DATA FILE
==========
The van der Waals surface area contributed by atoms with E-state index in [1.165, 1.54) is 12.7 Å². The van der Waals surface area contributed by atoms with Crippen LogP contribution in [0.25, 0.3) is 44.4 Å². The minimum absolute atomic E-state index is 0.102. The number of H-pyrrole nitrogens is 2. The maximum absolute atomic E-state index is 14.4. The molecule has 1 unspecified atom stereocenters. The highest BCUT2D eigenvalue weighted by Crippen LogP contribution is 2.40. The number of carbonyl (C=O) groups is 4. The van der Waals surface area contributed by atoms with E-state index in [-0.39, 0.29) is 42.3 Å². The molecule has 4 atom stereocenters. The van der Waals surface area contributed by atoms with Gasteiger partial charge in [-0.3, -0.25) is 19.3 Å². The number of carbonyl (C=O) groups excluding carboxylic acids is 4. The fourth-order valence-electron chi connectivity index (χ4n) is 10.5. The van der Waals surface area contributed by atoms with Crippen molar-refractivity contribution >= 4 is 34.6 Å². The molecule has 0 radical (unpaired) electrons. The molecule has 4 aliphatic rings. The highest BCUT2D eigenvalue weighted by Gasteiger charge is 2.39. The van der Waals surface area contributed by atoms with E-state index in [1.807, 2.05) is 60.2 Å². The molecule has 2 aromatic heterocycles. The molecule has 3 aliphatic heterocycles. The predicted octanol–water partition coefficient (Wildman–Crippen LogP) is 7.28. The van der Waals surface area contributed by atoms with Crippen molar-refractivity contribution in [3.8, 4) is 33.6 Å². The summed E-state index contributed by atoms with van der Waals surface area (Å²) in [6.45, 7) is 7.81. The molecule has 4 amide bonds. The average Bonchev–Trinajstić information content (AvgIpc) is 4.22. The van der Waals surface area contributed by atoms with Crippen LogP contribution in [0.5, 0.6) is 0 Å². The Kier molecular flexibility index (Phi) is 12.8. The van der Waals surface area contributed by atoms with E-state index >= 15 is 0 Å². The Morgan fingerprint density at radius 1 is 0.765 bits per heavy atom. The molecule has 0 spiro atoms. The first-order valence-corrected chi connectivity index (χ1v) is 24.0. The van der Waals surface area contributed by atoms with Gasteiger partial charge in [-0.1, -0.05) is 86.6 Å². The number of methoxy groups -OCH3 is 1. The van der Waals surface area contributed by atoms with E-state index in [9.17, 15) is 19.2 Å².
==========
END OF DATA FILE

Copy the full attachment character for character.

The van der Waals surface area contributed by atoms with E-state index in [1.165, 1.54) is 12.7 Å². The van der Waals surface area contributed by atoms with Crippen LogP contribution in [0.25, 0.3) is 44.4 Å². The minimum absolute atomic E-state index is 0.102. The number of H-pyrrole nitrogens is 2. The maximum absolute atomic E-state index is 14.4. The molecule has 1 unspecified atom stereocenters. The highest BCUT2D eigenvalue weighted by Crippen LogP contribution is 2.40. The number of carbonyl (C=O) groups is 4. The van der Waals surface area contributed by atoms with E-state index in [-0.39, 0.29) is 42.3 Å². The molecule has 4 atom stereocenters. The van der Waals surface area contributed by atoms with Gasteiger partial charge in [-0.3, -0.25) is 19.3 Å². The number of carbonyl (C=O) groups excluding carboxylic acids is 4. The fourth-order valence-electron chi connectivity index (χ4n) is 10.5. The van der Waals surface area contributed by atoms with Crippen molar-refractivity contribution >= 4 is 34.6 Å². The molecule has 0 radical (unpaired) electrons. The molecule has 4 aliphatic rings. The highest BCUT2D eigenvalue weighted by Gasteiger charge is 2.39. The van der Waals surface area contributed by atoms with E-state index in [1.807, 2.05) is 60.2 Å². The molecule has 2 aromatic heterocycles. The molecule has 3 aliphatic heterocycles. The predicted octanol–water partition coefficient (Wildman–Crippen LogP) is 7.28. The van der Waals surface area contributed by atoms with Crippen molar-refractivity contribution in [3.8, 4) is 33.6 Å². The summed E-state index contributed by atoms with van der Waals surface area (Å²) in [6.45, 7) is 7.81. The molecule has 4 amide bonds. The average Bonchev–Trinajstić information content (AvgIpc) is 4.22. The van der Waals surface area contributed by atoms with Crippen LogP contribution in [0.5, 0.6) is 0 Å². The Kier molecular flexibility index (Phi) is 12.8. The van der Waals surface area contributed by atoms with E-state index >= 15 is 0 Å². The Morgan fingerprint density at radius 1 is 0.765 bits per heavy atom. The molecule has 0 spiro atoms. The first-order valence-corrected chi connectivity index (χ1v) is 24.0. The van der Waals surface area contributed by atoms with Gasteiger partial charge in [-0.1, -0.05) is 86.6 Å². The number of methoxy groups -OCH3 is 1. The van der Waals surface area contributed by atoms with E-state index in [9.17, 15) is 19.2 Å².